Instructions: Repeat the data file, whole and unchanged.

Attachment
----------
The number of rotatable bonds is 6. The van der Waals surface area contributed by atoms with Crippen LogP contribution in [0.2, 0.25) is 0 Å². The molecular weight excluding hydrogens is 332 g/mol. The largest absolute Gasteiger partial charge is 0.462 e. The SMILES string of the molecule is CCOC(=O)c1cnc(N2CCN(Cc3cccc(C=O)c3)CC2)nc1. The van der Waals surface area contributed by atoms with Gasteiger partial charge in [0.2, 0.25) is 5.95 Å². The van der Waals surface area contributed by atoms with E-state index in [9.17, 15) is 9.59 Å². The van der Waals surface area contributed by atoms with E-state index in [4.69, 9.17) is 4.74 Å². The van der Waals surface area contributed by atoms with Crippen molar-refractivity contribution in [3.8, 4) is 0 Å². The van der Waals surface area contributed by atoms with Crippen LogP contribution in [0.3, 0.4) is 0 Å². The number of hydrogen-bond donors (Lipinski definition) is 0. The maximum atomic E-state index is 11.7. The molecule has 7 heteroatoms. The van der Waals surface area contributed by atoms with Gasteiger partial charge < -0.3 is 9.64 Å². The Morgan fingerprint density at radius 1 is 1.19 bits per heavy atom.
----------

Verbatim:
The number of rotatable bonds is 6. The van der Waals surface area contributed by atoms with Crippen LogP contribution in [0.2, 0.25) is 0 Å². The molecular weight excluding hydrogens is 332 g/mol. The largest absolute Gasteiger partial charge is 0.462 e. The SMILES string of the molecule is CCOC(=O)c1cnc(N2CCN(Cc3cccc(C=O)c3)CC2)nc1. The van der Waals surface area contributed by atoms with Gasteiger partial charge in [0.2, 0.25) is 5.95 Å². The van der Waals surface area contributed by atoms with E-state index in [9.17, 15) is 9.59 Å². The van der Waals surface area contributed by atoms with E-state index in [4.69, 9.17) is 4.74 Å². The van der Waals surface area contributed by atoms with Crippen molar-refractivity contribution in [3.8, 4) is 0 Å². The van der Waals surface area contributed by atoms with Crippen LogP contribution in [0.3, 0.4) is 0 Å². The number of hydrogen-bond donors (Lipinski definition) is 0. The maximum atomic E-state index is 11.7. The molecule has 7 heteroatoms. The van der Waals surface area contributed by atoms with Gasteiger partial charge < -0.3 is 9.64 Å². The Morgan fingerprint density at radius 1 is 1.19 bits per heavy atom.